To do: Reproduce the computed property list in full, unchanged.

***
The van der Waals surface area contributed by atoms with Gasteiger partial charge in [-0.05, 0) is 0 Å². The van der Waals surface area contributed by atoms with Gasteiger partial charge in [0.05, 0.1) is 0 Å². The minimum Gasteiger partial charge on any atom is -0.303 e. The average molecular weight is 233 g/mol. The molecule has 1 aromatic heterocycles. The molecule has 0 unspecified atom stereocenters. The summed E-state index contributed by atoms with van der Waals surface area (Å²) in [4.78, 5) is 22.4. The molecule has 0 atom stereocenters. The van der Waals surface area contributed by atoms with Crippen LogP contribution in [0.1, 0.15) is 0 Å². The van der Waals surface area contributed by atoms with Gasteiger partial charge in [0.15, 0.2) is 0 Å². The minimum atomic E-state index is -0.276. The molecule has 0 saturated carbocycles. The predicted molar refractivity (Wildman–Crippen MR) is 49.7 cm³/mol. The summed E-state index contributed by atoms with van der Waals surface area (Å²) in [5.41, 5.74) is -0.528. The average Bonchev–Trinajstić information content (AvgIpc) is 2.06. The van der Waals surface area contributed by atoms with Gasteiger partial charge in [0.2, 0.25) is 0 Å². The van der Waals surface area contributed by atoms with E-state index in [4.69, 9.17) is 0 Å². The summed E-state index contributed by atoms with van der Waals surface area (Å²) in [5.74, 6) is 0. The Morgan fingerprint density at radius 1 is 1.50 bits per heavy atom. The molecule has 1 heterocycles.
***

The van der Waals surface area contributed by atoms with Gasteiger partial charge in [-0.05, 0) is 0 Å². The van der Waals surface area contributed by atoms with Gasteiger partial charge in [0.05, 0.1) is 0 Å². The minimum Gasteiger partial charge on any atom is -0.303 e. The average molecular weight is 233 g/mol. The molecule has 1 aromatic heterocycles. The molecule has 0 unspecified atom stereocenters. The summed E-state index contributed by atoms with van der Waals surface area (Å²) in [4.78, 5) is 22.4. The molecule has 0 atom stereocenters. The van der Waals surface area contributed by atoms with Crippen LogP contribution in [0.1, 0.15) is 0 Å². The van der Waals surface area contributed by atoms with Gasteiger partial charge in [0.15, 0.2) is 0 Å². The minimum atomic E-state index is -0.276. The molecule has 0 saturated carbocycles. The predicted molar refractivity (Wildman–Crippen MR) is 49.7 cm³/mol. The summed E-state index contributed by atoms with van der Waals surface area (Å²) in [5.41, 5.74) is -0.528. The average Bonchev–Trinajstić information content (AvgIpc) is 2.06. The van der Waals surface area contributed by atoms with Gasteiger partial charge in [0.2, 0.25) is 0 Å². The van der Waals surface area contributed by atoms with E-state index in [4.69, 9.17) is 0 Å². The summed E-state index contributed by atoms with van der Waals surface area (Å²) in [5.74, 6) is 0. The Morgan fingerprint density at radius 1 is 1.50 bits per heavy atom. The molecule has 1 heterocycles.